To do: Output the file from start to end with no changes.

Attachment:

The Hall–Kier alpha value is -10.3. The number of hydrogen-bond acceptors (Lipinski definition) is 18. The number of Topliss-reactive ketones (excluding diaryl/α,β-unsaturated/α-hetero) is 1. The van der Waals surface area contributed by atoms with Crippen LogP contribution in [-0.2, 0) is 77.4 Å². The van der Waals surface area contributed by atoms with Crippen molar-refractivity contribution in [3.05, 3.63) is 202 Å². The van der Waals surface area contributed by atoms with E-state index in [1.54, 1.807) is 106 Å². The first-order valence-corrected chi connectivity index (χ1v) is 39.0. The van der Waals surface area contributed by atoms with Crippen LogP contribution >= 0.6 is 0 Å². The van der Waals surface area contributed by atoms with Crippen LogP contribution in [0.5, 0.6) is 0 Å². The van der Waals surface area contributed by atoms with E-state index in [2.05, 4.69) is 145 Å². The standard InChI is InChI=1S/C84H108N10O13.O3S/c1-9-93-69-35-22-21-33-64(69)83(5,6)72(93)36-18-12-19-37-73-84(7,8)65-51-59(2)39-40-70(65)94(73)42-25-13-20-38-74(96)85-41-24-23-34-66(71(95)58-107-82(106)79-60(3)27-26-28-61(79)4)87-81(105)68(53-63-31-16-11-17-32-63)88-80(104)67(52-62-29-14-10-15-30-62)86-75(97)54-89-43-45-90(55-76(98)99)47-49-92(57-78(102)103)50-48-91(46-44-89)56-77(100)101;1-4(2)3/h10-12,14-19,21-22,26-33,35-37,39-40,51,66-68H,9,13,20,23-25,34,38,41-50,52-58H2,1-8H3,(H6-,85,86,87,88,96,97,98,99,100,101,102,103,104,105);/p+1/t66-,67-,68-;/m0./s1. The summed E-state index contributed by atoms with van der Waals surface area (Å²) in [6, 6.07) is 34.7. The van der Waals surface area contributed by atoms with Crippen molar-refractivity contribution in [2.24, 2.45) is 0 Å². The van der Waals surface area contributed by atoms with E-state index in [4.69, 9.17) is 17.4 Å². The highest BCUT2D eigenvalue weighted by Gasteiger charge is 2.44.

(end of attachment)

The Hall–Kier alpha value is -10.3. The number of hydrogen-bond acceptors (Lipinski definition) is 18. The number of Topliss-reactive ketones (excluding diaryl/α,β-unsaturated/α-hetero) is 1. The van der Waals surface area contributed by atoms with Crippen LogP contribution in [-0.2, 0) is 77.4 Å². The van der Waals surface area contributed by atoms with Crippen molar-refractivity contribution in [3.05, 3.63) is 202 Å². The van der Waals surface area contributed by atoms with E-state index in [1.54, 1.807) is 106 Å². The first-order valence-corrected chi connectivity index (χ1v) is 39.0. The van der Waals surface area contributed by atoms with Crippen LogP contribution >= 0.6 is 0 Å². The van der Waals surface area contributed by atoms with Crippen LogP contribution in [0.5, 0.6) is 0 Å². The van der Waals surface area contributed by atoms with E-state index in [2.05, 4.69) is 145 Å². The standard InChI is InChI=1S/C84H108N10O13.O3S/c1-9-93-69-35-22-21-33-64(69)83(5,6)72(93)36-18-12-19-37-73-84(7,8)65-51-59(2)39-40-70(65)94(73)42-25-13-20-38-74(96)85-41-24-23-34-66(71(95)58-107-82(106)79-60(3)27-26-28-61(79)4)87-81(105)68(53-63-31-16-11-17-32-63)88-80(104)67(52-62-29-14-10-15-30-62)86-75(97)54-89-43-45-90(55-76(98)99)47-49-92(57-78(102)103)50-48-91(46-44-89)56-77(100)101;1-4(2)3/h10-12,14-19,21-22,26-33,35-37,39-40,51,66-68H,9,13,20,23-25,34,38,41-50,52-58H2,1-8H3,(H6-,85,86,87,88,96,97,98,99,100,101,102,103,104,105);/p+1/t66-,67-,68-;/m0./s1. The summed E-state index contributed by atoms with van der Waals surface area (Å²) in [6, 6.07) is 34.7. The van der Waals surface area contributed by atoms with Crippen molar-refractivity contribution in [2.24, 2.45) is 0 Å². The van der Waals surface area contributed by atoms with E-state index in [4.69, 9.17) is 17.4 Å². The highest BCUT2D eigenvalue weighted by Gasteiger charge is 2.44.